Film Review: My Name is EmilyAn emotion-filled coming-of-age drama that’s more impressive for the filmmaker’s personal efforts to get the movie made than the actual film itself.
On the surface, My Name Is Emily may seem like just another coming-of-age road-trip film, but it’s also the feature debut of Irish storyteller Simon Fitzmaurice, who was diagnosed with Motor Neuron Disease (ALS) and whose journey to make this film despite being entirely paralyzed (using groundbreaking technology) was covered in the recent Sundance doc It’s Not Yet Dark.
Sadly, Fitzmaurice’s brave personal story to make his first feature is peripheral, and though that fact can’t be completely forgotten once you know it, the film really needs to be rated on its own artistic and cinematic merits.
In this fictional memoir, the title character is played by Evanna Lynch—best known as Luna Lovegood from the Harry Potter movies. Lynch has a pleasantly lilting voice that’s almost soothing to listen to as she talks about her memories, especially those of her author father Robert (Michael Smiley from Kill List), who is institutionalized a few years after the death of her mother. As Emily grows up without parents, she suffers from depression and gets herself into trouble.
The film then switches the narrative to George Webster's Arden, an amorous classmate who is quite infatuated with Emily, and whom she convinces to help find her father, driving around the countryside in an ostentatious yellow car.
The sad fact is that much of My Name is Emily just isn’t particularly interesting, especially if you’ve seen other coming-of-age road movies like this... and there have been many. At times, the film feels like it’s based on a young-adult novel, because Emily often acts like the type of bratty teen know-it-all we often see in those adaptations. Countering that is the lyrical and literary nature of Fitzmaurice’s writing, especially in the memoir-like narrative that sadly vanishes once Emily’s road trip begins.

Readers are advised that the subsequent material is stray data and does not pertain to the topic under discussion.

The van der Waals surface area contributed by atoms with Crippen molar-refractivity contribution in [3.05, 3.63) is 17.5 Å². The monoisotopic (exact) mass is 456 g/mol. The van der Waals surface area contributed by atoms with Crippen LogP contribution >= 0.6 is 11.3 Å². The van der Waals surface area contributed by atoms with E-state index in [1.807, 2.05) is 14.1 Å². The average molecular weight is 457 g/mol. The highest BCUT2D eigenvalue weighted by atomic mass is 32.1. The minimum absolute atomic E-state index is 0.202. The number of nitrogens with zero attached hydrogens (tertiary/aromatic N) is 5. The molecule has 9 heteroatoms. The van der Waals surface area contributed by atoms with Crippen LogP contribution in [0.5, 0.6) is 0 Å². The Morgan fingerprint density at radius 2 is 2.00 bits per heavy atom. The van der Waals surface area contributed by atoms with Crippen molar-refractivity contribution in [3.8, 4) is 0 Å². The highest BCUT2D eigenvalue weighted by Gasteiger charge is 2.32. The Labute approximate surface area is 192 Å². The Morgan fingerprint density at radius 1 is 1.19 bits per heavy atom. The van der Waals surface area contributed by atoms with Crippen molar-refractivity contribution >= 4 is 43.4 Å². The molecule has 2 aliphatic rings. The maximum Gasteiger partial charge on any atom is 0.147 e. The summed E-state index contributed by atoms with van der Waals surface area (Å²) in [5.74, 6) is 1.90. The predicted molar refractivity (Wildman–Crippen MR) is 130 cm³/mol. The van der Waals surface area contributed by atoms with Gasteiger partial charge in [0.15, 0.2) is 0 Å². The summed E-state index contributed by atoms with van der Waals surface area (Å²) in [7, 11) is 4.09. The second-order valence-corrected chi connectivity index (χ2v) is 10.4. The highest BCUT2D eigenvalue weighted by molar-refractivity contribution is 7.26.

Lynch is a decent enough actress, but not quite on par with her country-mate Saoirse Ronan, who could very well have brought more depth to the role. But she does show potential as a leading actor, and her chemistry with Webster is solid enough to make you believe their relationship and enjoy their time together on the road, even if the emotional range displayed by the two actors seems fairly muted.
At times, there’s a danger of the film feeling a little too precious or even pretentious—partially because Fitzmaurice’s dialogue sometimes feels stilted, as if he’s trying too hard. Things really turn around for the better once Emily is reunited with her father, as the more experienced Smiley brings more out of Lynch than her younger co-star.
Much of the film is given a hyper-stylized look by Fitzmaurice and his DP Seamus Deasy, the washed-out and exaggerated colors making it feel a bit like Asia Argento’s The Heart Is Deceitful Above All Things, another fictionalized memoir. The musical choices also help give the film its own distinct identity, as Fitzmaurice has a good ear for picking the right song to help set the mood, although at times you’re reminded how much better Sing Street director John Carney is at this sort of thing.
Aside from the filmmaker’s miraculous ability to get this film made despite a potentially debilitating situation, My Name Is Emily takes its sweet time before audiences can connect to it in the way the filmmaker intended, but ultimately the emotional content of the last act wins you over.
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